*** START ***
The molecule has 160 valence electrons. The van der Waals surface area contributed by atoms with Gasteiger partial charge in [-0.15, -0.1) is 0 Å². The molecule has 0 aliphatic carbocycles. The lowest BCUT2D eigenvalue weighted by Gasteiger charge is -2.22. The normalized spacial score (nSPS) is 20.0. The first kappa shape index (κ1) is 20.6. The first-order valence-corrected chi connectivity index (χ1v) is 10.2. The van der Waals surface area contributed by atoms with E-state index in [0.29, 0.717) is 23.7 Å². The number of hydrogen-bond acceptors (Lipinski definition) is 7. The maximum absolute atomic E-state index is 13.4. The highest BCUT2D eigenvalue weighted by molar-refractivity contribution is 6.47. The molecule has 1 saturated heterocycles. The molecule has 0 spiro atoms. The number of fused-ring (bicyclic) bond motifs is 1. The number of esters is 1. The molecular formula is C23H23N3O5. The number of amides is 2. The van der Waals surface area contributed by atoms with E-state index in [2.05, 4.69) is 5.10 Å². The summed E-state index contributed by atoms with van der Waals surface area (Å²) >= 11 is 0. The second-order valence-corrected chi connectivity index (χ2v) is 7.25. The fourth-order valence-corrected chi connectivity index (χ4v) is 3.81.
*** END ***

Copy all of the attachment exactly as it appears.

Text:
The molecule has 160 valence electrons. The van der Waals surface area contributed by atoms with Gasteiger partial charge in [-0.15, -0.1) is 0 Å². The molecule has 0 aliphatic carbocycles. The lowest BCUT2D eigenvalue weighted by Gasteiger charge is -2.22. The normalized spacial score (nSPS) is 20.0. The first kappa shape index (κ1) is 20.6. The first-order valence-corrected chi connectivity index (χ1v) is 10.2. The van der Waals surface area contributed by atoms with E-state index in [0.29, 0.717) is 23.7 Å². The number of hydrogen-bond acceptors (Lipinski definition) is 7. The maximum absolute atomic E-state index is 13.4. The highest BCUT2D eigenvalue weighted by molar-refractivity contribution is 6.47. The molecule has 1 saturated heterocycles. The molecule has 0 spiro atoms. The number of fused-ring (bicyclic) bond motifs is 1. The number of esters is 1. The molecular formula is C23H23N3O5. The number of amides is 2. The van der Waals surface area contributed by atoms with E-state index in [2.05, 4.69) is 5.10 Å². The summed E-state index contributed by atoms with van der Waals surface area (Å²) >= 11 is 0. The second-order valence-corrected chi connectivity index (χ2v) is 7.25. The fourth-order valence-corrected chi connectivity index (χ4v) is 3.81.